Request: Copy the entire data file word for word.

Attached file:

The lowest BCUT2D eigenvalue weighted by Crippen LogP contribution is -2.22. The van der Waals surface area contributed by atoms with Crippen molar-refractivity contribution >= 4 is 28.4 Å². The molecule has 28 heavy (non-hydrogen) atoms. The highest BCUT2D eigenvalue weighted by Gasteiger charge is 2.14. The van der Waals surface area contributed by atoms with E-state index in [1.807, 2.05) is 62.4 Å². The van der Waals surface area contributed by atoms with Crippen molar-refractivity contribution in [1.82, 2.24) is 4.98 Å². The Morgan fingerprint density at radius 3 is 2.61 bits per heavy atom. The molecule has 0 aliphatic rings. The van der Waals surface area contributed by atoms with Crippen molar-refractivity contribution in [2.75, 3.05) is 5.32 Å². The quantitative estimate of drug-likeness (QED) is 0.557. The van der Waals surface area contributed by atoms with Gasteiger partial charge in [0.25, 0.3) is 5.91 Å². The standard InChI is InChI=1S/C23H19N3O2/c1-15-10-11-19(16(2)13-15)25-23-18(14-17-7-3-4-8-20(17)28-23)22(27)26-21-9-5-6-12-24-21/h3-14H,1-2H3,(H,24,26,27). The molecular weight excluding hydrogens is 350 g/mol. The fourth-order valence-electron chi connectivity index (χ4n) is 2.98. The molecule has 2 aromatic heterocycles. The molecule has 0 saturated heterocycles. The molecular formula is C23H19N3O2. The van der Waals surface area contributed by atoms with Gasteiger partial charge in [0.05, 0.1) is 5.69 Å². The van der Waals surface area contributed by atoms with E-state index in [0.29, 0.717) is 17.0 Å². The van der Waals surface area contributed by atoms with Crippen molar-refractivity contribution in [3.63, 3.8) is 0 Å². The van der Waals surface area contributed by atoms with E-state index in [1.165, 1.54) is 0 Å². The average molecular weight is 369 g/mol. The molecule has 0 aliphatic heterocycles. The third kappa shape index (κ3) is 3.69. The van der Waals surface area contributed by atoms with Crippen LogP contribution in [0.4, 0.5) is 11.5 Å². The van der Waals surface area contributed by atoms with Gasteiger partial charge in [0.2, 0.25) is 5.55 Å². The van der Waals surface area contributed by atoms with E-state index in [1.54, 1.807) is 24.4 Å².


The lowest BCUT2D eigenvalue weighted by Crippen LogP contribution is -2.22. The van der Waals surface area contributed by atoms with Crippen molar-refractivity contribution >= 4 is 28.4 Å². The molecule has 28 heavy (non-hydrogen) atoms. The highest BCUT2D eigenvalue weighted by Gasteiger charge is 2.14. The van der Waals surface area contributed by atoms with E-state index in [1.807, 2.05) is 62.4 Å². The van der Waals surface area contributed by atoms with Crippen molar-refractivity contribution in [1.82, 2.24) is 4.98 Å². The Morgan fingerprint density at radius 3 is 2.61 bits per heavy atom. The molecule has 0 aliphatic rings. The van der Waals surface area contributed by atoms with Crippen molar-refractivity contribution in [2.75, 3.05) is 5.32 Å². The quantitative estimate of drug-likeness (QED) is 0.557. The van der Waals surface area contributed by atoms with Gasteiger partial charge in [0.25, 0.3) is 5.91 Å². The standard InChI is InChI=1S/C23H19N3O2/c1-15-10-11-19(16(2)13-15)25-23-18(14-17-7-3-4-8-20(17)28-23)22(27)26-21-9-5-6-12-24-21/h3-14H,1-2H3,(H,24,26,27). The molecular weight excluding hydrogens is 350 g/mol. The fourth-order valence-electron chi connectivity index (χ4n) is 2.98. The molecule has 2 aromatic heterocycles. The molecule has 0 saturated heterocycles. The molecular formula is C23H19N3O2. The van der Waals surface area contributed by atoms with Gasteiger partial charge in [0.05, 0.1) is 5.69 Å². The van der Waals surface area contributed by atoms with E-state index in [0.29, 0.717) is 17.0 Å². The van der Waals surface area contributed by atoms with Crippen molar-refractivity contribution in [3.63, 3.8) is 0 Å². The van der Waals surface area contributed by atoms with E-state index in [1.165, 1.54) is 0 Å². The average molecular weight is 369 g/mol. The molecule has 0 aliphatic heterocycles. The third kappa shape index (κ3) is 3.69. The van der Waals surface area contributed by atoms with Crippen LogP contribution in [0.4, 0.5) is 11.5 Å². The van der Waals surface area contributed by atoms with Gasteiger partial charge in [0.2, 0.25) is 5.55 Å². The van der Waals surface area contributed by atoms with E-state index in [1.54, 1.807) is 24.4 Å².